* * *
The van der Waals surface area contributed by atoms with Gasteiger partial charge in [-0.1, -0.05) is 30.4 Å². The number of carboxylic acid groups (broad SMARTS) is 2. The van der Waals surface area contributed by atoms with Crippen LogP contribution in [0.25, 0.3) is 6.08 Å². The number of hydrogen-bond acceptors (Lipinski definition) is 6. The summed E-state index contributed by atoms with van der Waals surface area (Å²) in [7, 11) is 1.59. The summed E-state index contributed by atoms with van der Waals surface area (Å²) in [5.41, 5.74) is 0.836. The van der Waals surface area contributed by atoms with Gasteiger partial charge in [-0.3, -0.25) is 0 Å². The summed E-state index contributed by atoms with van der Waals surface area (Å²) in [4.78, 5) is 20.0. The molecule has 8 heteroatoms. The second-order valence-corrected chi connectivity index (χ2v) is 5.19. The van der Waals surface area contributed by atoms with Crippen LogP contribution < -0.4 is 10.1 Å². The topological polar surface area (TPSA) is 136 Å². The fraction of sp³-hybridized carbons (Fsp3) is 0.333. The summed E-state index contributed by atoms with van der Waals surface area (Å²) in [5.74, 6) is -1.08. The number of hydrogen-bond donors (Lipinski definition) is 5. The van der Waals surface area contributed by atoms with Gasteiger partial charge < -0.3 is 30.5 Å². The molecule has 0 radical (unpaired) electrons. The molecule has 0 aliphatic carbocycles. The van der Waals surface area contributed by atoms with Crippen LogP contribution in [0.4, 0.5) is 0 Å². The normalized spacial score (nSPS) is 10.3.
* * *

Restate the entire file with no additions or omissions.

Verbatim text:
The van der Waals surface area contributed by atoms with Gasteiger partial charge in [-0.1, -0.05) is 30.4 Å². The number of carboxylic acid groups (broad SMARTS) is 2. The van der Waals surface area contributed by atoms with Crippen LogP contribution in [0.25, 0.3) is 6.08 Å². The number of hydrogen-bond acceptors (Lipinski definition) is 6. The summed E-state index contributed by atoms with van der Waals surface area (Å²) in [7, 11) is 1.59. The summed E-state index contributed by atoms with van der Waals surface area (Å²) in [5.41, 5.74) is 0.836. The van der Waals surface area contributed by atoms with Gasteiger partial charge in [-0.3, -0.25) is 0 Å². The summed E-state index contributed by atoms with van der Waals surface area (Å²) in [4.78, 5) is 20.0. The molecule has 8 heteroatoms. The second-order valence-corrected chi connectivity index (χ2v) is 5.19. The van der Waals surface area contributed by atoms with Crippen LogP contribution < -0.4 is 10.1 Å². The topological polar surface area (TPSA) is 136 Å². The fraction of sp³-hybridized carbons (Fsp3) is 0.333. The summed E-state index contributed by atoms with van der Waals surface area (Å²) in [5.74, 6) is -1.08. The number of hydrogen-bond donors (Lipinski definition) is 5. The van der Waals surface area contributed by atoms with Gasteiger partial charge < -0.3 is 30.5 Å². The molecule has 0 radical (unpaired) electrons. The molecule has 0 aliphatic carbocycles. The van der Waals surface area contributed by atoms with Crippen LogP contribution in [0.4, 0.5) is 0 Å². The normalized spacial score (nSPS) is 10.3.